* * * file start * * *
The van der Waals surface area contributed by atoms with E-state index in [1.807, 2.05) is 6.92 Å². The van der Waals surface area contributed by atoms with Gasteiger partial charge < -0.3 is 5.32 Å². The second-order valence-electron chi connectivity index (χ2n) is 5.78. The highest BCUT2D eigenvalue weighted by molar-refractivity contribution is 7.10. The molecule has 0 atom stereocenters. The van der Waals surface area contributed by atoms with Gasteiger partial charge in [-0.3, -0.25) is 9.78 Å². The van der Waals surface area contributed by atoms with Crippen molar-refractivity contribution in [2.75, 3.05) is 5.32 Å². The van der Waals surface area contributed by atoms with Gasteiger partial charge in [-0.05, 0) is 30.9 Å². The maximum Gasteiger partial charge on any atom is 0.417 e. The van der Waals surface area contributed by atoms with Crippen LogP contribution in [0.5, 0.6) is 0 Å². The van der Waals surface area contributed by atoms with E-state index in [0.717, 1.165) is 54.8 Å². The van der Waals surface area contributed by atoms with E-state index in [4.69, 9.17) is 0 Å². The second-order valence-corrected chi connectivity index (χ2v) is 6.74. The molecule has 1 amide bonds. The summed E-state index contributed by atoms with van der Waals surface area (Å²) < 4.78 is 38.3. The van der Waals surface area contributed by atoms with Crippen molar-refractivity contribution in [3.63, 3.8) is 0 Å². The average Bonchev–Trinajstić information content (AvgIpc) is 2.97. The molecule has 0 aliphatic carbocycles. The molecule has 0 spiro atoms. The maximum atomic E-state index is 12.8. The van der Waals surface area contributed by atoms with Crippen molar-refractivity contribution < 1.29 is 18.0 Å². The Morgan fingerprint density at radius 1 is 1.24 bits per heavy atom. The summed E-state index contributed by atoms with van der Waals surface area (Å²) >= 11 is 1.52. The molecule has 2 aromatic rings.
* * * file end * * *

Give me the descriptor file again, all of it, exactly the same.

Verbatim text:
The van der Waals surface area contributed by atoms with E-state index in [1.807, 2.05) is 6.92 Å². The van der Waals surface area contributed by atoms with Gasteiger partial charge < -0.3 is 5.32 Å². The second-order valence-electron chi connectivity index (χ2n) is 5.78. The highest BCUT2D eigenvalue weighted by molar-refractivity contribution is 7.10. The molecule has 0 atom stereocenters. The van der Waals surface area contributed by atoms with Gasteiger partial charge in [-0.3, -0.25) is 9.78 Å². The van der Waals surface area contributed by atoms with Crippen molar-refractivity contribution in [2.75, 3.05) is 5.32 Å². The van der Waals surface area contributed by atoms with Gasteiger partial charge in [-0.05, 0) is 30.9 Å². The maximum Gasteiger partial charge on any atom is 0.417 e. The van der Waals surface area contributed by atoms with Crippen LogP contribution in [0.5, 0.6) is 0 Å². The van der Waals surface area contributed by atoms with E-state index in [0.717, 1.165) is 54.8 Å². The van der Waals surface area contributed by atoms with E-state index in [4.69, 9.17) is 0 Å². The second-order valence-corrected chi connectivity index (χ2v) is 6.74. The molecule has 1 amide bonds. The summed E-state index contributed by atoms with van der Waals surface area (Å²) < 4.78 is 38.3. The van der Waals surface area contributed by atoms with Crippen molar-refractivity contribution in [3.63, 3.8) is 0 Å². The average Bonchev–Trinajstić information content (AvgIpc) is 2.97. The molecule has 0 aliphatic carbocycles. The molecule has 0 spiro atoms. The maximum atomic E-state index is 12.8. The van der Waals surface area contributed by atoms with Crippen molar-refractivity contribution < 1.29 is 18.0 Å². The Morgan fingerprint density at radius 1 is 1.24 bits per heavy atom. The summed E-state index contributed by atoms with van der Waals surface area (Å²) >= 11 is 1.52. The molecule has 2 aromatic rings.